farmers submit to this one sided pro
tection that fosters trusts and allows
them to force up the prices of their
tariff protected products and compels
the farmer to sell his surplus products
in the markets of the world at world
wide prices ? No system of trust pro
tection can protect the farmer in ob
taining better prices for his products ,
of which more are raised than can be
consumed in this country. The sur
plus must be sold for what it will
bring. No combination of wheat grow
ers can force up the price of wheat ,
for the shrinkage and expense of stor
ing will eat up any increase in price
which might be gained by holding back
the surplus from market , unless there
should be a worldwide failure of the
wheat crop to cause a very great ad
vance lu price.
The impudent attempt of the Repub
licans to make the fanners believe that
their prosperity has been brought about
by the Republican policy of protected
Instead of the bountiful crops which
nature and hard work have provided Is
entirely disproved by the disappoint
ment of the wheat growers at the drop
In the price of wheat. Xor can the Re
publicans explain to the satisfaction of
any wide awake farmer why under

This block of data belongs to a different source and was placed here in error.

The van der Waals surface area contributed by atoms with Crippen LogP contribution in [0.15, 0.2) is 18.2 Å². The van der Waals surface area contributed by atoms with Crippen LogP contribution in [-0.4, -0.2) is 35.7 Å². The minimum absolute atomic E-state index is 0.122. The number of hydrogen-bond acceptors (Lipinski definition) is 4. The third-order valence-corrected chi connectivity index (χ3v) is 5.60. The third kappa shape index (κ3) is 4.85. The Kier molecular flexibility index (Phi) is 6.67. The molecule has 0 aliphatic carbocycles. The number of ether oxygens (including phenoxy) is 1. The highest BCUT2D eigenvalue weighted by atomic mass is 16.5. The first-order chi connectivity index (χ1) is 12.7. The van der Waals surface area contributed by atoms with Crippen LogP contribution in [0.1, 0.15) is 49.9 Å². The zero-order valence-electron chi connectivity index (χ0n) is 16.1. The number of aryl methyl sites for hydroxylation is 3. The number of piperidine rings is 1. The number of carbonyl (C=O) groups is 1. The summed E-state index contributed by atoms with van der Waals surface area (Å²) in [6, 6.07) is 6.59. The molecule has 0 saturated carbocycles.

the system of trust protection that
has so vastly increased the price of
trust products the price of protected
wheat should not be equally advanced.
To explain how the tariff fosters trusts
and does not foster agriculture would ,
If truthfull } ' given , entirely demolish
the stand pat doctrine upon which the
farmers are asked to support the Re
publican ticket.
Homer Tait drove IL from Ken
nedy Tuesday after a load of
. . .
By C. H. Cornell.
It is estimated by best authori
ties that when all the millions that
ifc is proposed to expend , both in
national and private capital , in the
reclamation of the arid and serai-
arid lands by irrigation , shall have
been disbursed , that not to exceed
ten per cent of said lands will have
been brought under subjection.
That is , that irrigation cannot pos
sibly cover more than ten per
cent of that vast area ; consequent
ly the 90 per cent remaining can
not be depended upon to furnish
homes in such quantities as has
heretofore met the requirements
of the homesteader. True , what
is known as ' 'surface cultivation"
or the "Campbell system , " is be
ing vigorously advertised just
now , and is the agency through
which many hundreds of settlers
are being induced to locate on
lands , that four or five years ago
it would have been thought insane
for a man to undertake to farm ,
and so far with comparative suc
cess. However , while the rain
falls of the past two or three seas
ons have not been very much in
excess of those of the years im
mediately preceding , they have
been seasonable , falling at a time
when a given amount of moisture
could do the most good. It is to
be hoped that this' condition will
continue to become more humid ,